This post is about a hidden gem.  That brings to mind a hiking trail that’s one of the two best in Pennsylvania (along with Ricketts Glen), but isn’t found in any of the “Fifty Hikes in [fill in the blank]” books that one finds in outdoorsy stores.  The hike is part of the Appalachian Trail, and begins on the west side of the Lehigh Gap, where the Lehigh River cut through Blue Mountain north of Allentown.  Rather than in any book, we found it by looking at an AT map, which read “exposed rock, continuous views, dangerous during bad weather.”  That’s the kind of trail we like, and it’s a rarity in Pennsylvania, and indeed anywhere on the east coast south of northern New England/New York.  Too many trees, but not on Lehigh Gap.  Best views in Pennsylvania, and not in any guidebook that we’ve seen.

Returning to the law, ever since the Department of Justice/FDA got spanked – hard – by the courts in United States v. Caronia, 703 F.3d 149 (2d Cir. 2012), and Amarin Pharma, Inc. v. FDA, 119 F. Supp.3d 196 (S.D.N.Y. 2015), we’ve noticed (and been told) that the government is being much more careful with its “off-label promotion” prosecutions.  A couple of left-over, pre-Caronia prosecutions dragged on, into the post-Caronia world, with inconsistent and at times disconcerting results, but the government takes care these days to go after only off-label communications that it can also portray as “false and misleading” in the First Amendment context.

Thus, we’re on record as predicting that, instead of direct challenges to criminal prosecutions, the “most promising spawning ground for future Caronias seems likely to be in False Claims Act (“FCA”) litigation.”  The “why” is relatively simple:

While FCA claims are ostensibly brought in the name of the government, agencies like the FDA have relatively little control over the allegations that FCA plaintiffs (called “relators”) make.  Also, to increase their own take, such relators have the incentive to make the broadest allegations, which means they would like to avoid having to prove reliance on false information on a one-by-one basis.

Well then, you might ask, where are those decisions?  Caronia has been around for over six years and Amarin for four.  Surely, some defendant should have tagged some FCA relator with a First Amendment dismissal in the meantime.  Heck, we’ve been wondering the same thing.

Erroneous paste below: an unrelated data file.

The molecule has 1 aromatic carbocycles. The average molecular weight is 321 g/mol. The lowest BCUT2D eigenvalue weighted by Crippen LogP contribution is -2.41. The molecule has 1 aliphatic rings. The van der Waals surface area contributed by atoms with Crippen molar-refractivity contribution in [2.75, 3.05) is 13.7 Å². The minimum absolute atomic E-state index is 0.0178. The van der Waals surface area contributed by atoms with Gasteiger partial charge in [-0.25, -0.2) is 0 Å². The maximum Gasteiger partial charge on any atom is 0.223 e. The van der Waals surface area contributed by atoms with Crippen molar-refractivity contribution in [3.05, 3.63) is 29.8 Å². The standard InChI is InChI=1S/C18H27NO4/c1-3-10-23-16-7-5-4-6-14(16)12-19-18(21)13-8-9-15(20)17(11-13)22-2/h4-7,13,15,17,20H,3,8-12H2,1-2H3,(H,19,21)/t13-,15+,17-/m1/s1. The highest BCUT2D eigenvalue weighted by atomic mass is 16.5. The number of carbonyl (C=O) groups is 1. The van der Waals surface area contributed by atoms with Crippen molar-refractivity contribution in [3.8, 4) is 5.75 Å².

Speaking of hidden gems, we just turned up United States ex rel. Sullivan v. Atrium Medical Corp., 2015 WL 13799885, at *1 (Mag. W.D. Tex. Nov. 20, 2015), and our first reaction is “where has this been hiding all this time,” since the opinion is 3 ½ years old, but only recently appearing on Westlaw.

Sullivan is just that – a First Amendment based – more specifically an Amarin-based − dismissal of wayward FCA claims for seeking to impose liability for truthful off-label communications.

So how did the First Amendment win in Sullivan?

It helped that the relator’s allegations about supposed off-label promotion were, to use the Texas phrase, all hat and no cattle.  First, the relator alleged that old saw, fraud on the FDA.  But those claims had already been dismissed, because the fraud alleged was too remote – no fraud had been committed against the government payor agencies, as opposed to the FDA, which doesn’t pay claims.  See 6/15/15 Order at 19-23.  Second, the relator alleged that the defendant handed out “69 reprints of papers and articles” about the off-label use at issue.  2015 WL 13799885, at *7.  Third, the complaint contained the usual unsupported boilerplate “false and misleading” allegations that we have come to expect in this type of complaint.

As to off-label use itself, Sullivan held:

Off-label marketing concerns the dissemination of information about “product uses” not approved by the FDA.  Although the FDA “generally restricts a manufacturer from marketing for off-label purposes” physicians and hospitals are not prohibited from purchasing, “prescribing, or using a medical device for an off-label purpose.”  As a result, the “off-label use of many products and drugs is an accepted medical practice.  Further, “[c]ourts recognize that off-label use of a drug or medical device is not the same as medically unnecessary use of that drug or device.”

Sullivan, 2015 WL 13799885, at *11 (footnotes omitted).